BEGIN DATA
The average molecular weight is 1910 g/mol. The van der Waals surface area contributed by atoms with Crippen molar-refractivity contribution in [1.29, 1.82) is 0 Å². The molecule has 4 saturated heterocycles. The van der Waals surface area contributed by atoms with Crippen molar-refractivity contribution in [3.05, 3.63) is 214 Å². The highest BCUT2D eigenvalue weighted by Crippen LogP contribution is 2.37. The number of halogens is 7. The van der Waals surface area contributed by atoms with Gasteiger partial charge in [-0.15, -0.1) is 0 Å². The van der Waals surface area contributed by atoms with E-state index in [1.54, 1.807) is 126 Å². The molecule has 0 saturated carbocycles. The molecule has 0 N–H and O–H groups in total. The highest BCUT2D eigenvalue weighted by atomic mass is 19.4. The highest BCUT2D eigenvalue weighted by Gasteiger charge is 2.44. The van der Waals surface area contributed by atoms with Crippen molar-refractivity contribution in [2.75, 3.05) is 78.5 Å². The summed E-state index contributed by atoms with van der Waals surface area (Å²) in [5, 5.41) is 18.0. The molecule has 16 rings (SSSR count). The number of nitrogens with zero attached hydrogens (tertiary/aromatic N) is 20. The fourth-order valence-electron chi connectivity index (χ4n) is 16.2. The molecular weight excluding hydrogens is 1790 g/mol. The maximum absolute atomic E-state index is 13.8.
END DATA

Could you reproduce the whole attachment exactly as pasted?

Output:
The average molecular weight is 1910 g/mol. The van der Waals surface area contributed by atoms with Crippen molar-refractivity contribution in [1.29, 1.82) is 0 Å². The molecule has 4 saturated heterocycles. The van der Waals surface area contributed by atoms with Crippen molar-refractivity contribution in [3.05, 3.63) is 214 Å². The highest BCUT2D eigenvalue weighted by Crippen LogP contribution is 2.37. The number of halogens is 7. The van der Waals surface area contributed by atoms with Gasteiger partial charge in [-0.15, -0.1) is 0 Å². The van der Waals surface area contributed by atoms with E-state index in [1.54, 1.807) is 126 Å². The molecule has 0 saturated carbocycles. The molecule has 0 N–H and O–H groups in total. The highest BCUT2D eigenvalue weighted by atomic mass is 19.4. The highest BCUT2D eigenvalue weighted by Gasteiger charge is 2.44. The van der Waals surface area contributed by atoms with Crippen molar-refractivity contribution in [2.75, 3.05) is 78.5 Å². The summed E-state index contributed by atoms with van der Waals surface area (Å²) in [5, 5.41) is 18.0. The molecule has 16 rings (SSSR count). The number of nitrogens with zero attached hydrogens (tertiary/aromatic N) is 20. The fourth-order valence-electron chi connectivity index (χ4n) is 16.2. The molecular weight excluding hydrogens is 1790 g/mol. The maximum absolute atomic E-state index is 13.8.